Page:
Podcast: From Data Scientist to Data Artist

How can you become more effective at leveraging data to make better decisions for your Talent function, and, convincing everyone of its merits at the same time?
Peter O’Hanlon, founder of Lever Analytics, reckons that the key lies in the “interface” between the science and art of People Analytics. By maximising the value of both components, it makes for a perfect tool for convincing people of what the next steps ought to be.
“Organisations are complex and they are full of people, not machines, and therefore we need to apply judgement and we need to influence,” he said. “And if you are just going to do one (data = science) without recognising the importance of the other (human element), we are going to have an army of robots or an army of artists.”
Where is a good balance? How can a Data Scientist evolve to become a Data Artist who is able to draw compelling pictures using data to tell an accurate story that connects with the people who make important business decisions?
Peter sat down with podcasters David Guazzarotto and Jared Cameron from Future Knowledge, to discuss his thoughts on People Analytics and his upcoming speaking session at People Analytics & the Future of Talent Conference in Sydney.
Check it out:


Summary of Podcast

Learn how to regain control over your workforce

“LinkedIn knows more about your people than you do,” says Peter. It’s been standard practice in the past to see HR data as sufficient for talent management, but workplaces have sped up so much now that we need a new way of managing people. So what’s the solution?
“People analytics is a bit of a fad right now,” but it’s been around for ages, and with good reason. People Analytics is the more holistic option when using big data to make decisions, because it’s using the big picture to grapple with big data.

Close the gap between art and science

People analytics’ biggest advantage is its duality. It is a scientific process that constantly tests its own assumptions, making it dynamic and versatile, but it’s also an art form that requires intuition and interpretation. The most exciting part of people analytics is “the interface between AI and human knowledge”, and maximising the value of both, says Peter. People analytics experts are not data scientists; they are “data artists”.
Use data with conviction and creativity and people will believe you. People analytics isn’t just a planning, management, and insight tool. It’s also perfect for convincing people of what the next step should be. Peter’s session will capitalise on this aspect by developing journey maps that take people analytics into account in developing an overarching people strategy.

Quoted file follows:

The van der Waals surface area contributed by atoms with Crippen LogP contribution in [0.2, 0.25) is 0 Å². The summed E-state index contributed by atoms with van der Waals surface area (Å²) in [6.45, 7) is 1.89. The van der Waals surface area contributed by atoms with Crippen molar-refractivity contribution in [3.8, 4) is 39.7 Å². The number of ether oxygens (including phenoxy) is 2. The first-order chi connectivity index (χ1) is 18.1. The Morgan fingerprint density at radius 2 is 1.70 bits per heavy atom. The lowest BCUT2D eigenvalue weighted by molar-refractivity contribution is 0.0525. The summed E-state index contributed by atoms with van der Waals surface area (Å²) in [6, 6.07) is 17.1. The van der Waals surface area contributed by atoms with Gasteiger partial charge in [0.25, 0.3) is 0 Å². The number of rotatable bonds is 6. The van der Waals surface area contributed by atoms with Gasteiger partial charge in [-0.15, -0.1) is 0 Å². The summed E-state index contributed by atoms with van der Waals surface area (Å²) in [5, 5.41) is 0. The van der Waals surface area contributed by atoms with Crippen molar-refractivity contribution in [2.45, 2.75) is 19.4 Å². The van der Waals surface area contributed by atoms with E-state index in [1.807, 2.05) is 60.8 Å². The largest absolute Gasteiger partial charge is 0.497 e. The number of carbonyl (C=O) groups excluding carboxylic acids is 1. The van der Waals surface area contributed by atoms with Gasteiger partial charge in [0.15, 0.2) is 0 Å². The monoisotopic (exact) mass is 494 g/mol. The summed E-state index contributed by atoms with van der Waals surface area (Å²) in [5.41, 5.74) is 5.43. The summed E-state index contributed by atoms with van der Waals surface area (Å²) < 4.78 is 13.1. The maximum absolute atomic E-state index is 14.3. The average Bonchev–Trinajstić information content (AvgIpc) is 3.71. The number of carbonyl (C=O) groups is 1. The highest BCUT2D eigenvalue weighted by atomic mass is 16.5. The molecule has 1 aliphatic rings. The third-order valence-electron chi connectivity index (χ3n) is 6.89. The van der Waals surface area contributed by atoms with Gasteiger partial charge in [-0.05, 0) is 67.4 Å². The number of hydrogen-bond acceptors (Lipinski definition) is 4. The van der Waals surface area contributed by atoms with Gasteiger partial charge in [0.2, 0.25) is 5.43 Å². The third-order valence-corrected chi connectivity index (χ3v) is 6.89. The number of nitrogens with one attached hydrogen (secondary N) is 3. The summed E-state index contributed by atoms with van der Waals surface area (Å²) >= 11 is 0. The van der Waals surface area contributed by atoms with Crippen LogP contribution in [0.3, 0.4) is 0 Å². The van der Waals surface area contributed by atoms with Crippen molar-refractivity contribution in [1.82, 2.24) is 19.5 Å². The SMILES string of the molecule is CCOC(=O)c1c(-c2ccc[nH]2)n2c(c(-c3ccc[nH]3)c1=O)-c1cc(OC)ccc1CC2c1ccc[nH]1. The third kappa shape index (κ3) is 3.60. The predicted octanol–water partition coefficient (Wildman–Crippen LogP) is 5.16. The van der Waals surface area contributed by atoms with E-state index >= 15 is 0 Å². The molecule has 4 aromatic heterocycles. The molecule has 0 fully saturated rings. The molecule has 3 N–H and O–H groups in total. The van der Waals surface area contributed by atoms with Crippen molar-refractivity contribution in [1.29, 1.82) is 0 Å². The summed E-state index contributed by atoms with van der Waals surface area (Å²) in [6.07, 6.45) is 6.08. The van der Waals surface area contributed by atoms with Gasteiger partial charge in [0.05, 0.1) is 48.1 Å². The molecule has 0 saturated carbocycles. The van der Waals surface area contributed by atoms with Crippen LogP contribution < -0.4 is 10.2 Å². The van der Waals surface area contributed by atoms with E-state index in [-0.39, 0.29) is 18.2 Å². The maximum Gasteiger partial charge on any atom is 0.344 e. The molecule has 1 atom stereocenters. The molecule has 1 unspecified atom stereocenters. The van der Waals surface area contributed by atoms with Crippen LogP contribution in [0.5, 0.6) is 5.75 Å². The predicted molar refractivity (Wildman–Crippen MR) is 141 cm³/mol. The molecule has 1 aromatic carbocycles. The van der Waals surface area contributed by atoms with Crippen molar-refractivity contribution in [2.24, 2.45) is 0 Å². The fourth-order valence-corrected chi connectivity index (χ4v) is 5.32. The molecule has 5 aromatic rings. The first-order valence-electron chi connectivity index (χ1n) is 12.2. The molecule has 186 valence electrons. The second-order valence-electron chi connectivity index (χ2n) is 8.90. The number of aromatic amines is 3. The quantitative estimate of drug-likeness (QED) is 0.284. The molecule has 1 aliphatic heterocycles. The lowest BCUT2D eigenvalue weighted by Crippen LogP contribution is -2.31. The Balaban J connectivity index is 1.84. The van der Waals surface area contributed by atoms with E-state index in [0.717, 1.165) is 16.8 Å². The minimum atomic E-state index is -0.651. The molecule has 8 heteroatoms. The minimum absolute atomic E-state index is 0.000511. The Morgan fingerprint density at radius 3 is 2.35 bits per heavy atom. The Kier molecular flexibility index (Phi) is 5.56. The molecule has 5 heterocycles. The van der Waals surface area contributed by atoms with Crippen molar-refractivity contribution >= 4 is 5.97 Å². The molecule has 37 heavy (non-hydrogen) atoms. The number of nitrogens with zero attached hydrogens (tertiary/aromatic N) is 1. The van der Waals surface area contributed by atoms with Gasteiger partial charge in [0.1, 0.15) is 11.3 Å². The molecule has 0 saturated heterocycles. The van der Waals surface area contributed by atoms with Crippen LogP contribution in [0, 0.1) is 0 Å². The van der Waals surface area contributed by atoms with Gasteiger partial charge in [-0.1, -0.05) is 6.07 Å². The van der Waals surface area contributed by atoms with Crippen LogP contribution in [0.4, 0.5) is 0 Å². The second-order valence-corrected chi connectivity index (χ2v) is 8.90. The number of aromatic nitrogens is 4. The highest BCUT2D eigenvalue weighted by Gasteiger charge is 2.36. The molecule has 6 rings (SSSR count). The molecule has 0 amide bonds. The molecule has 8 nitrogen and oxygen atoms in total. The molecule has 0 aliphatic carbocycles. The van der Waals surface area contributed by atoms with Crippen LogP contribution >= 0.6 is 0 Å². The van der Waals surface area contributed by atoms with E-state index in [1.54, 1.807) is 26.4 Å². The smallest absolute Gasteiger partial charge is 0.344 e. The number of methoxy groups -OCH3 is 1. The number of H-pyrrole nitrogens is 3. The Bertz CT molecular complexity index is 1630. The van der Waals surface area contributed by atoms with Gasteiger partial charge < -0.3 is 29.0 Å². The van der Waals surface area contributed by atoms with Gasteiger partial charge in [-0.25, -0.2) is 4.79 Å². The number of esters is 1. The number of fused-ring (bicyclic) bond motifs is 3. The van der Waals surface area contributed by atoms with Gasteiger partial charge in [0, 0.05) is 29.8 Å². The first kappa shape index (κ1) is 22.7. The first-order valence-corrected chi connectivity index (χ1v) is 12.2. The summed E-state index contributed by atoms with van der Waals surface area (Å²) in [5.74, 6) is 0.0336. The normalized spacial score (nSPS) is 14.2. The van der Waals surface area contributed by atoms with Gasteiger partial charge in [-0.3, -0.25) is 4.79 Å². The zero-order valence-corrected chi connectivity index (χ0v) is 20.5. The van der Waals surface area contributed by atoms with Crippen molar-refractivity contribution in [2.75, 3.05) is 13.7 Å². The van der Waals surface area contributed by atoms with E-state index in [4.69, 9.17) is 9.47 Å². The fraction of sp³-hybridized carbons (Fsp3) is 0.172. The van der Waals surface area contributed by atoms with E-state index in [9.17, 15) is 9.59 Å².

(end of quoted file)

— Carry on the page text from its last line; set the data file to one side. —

Create meaningful action plans using analytics

Keeping all this in mind, it’s important to remember there’s a real risk of overcomplicating things. When you’ve got all your data in front of you and you’re trying to connect it all, “it’s hard to tell when to stop.” Peter suggests the best way forward is to identify the changes you want to make, then delve into the data and see if it supports your decision, a practise that he plans to demonstrate in his workshop.
The idea is to keep flexibility baked into your overarching strategy – don’t delve through a pile of data and try and predict the future. At the conference Peter’s session will involve simulating two and a half years of business at an imaginary organisation, charting changes in market, leadership and personnel, tracking disruptions, etc. And work out how to harness intelligent feedback to ensure the business survives and thrives.

Change the conversation around data

“If you have an interest in people, more than just a passing interest, but people being fundamental to your business result,” you need a people strategy, says Peter. For that to happen, if you’re not already in a position to make that change, you need to make the business case for it. Peter’s suggestion? Stop talking about performance appraisal and other HR analytics terms – start talking about revenue, gross margin, etc. Reframe the conversation to business strategy, and you’ll have a foot in the door.


If you want to know more about how to make People Analytics the darling of your organisation’s strategic planning, join Peter O’Hanlon at the People Analytics & the Future of Talent Conference where he’ll be doing a keynote and running a half-day workshop titled “2.5 years of business transformation in 2.5 hours – the power of People Analytics”.

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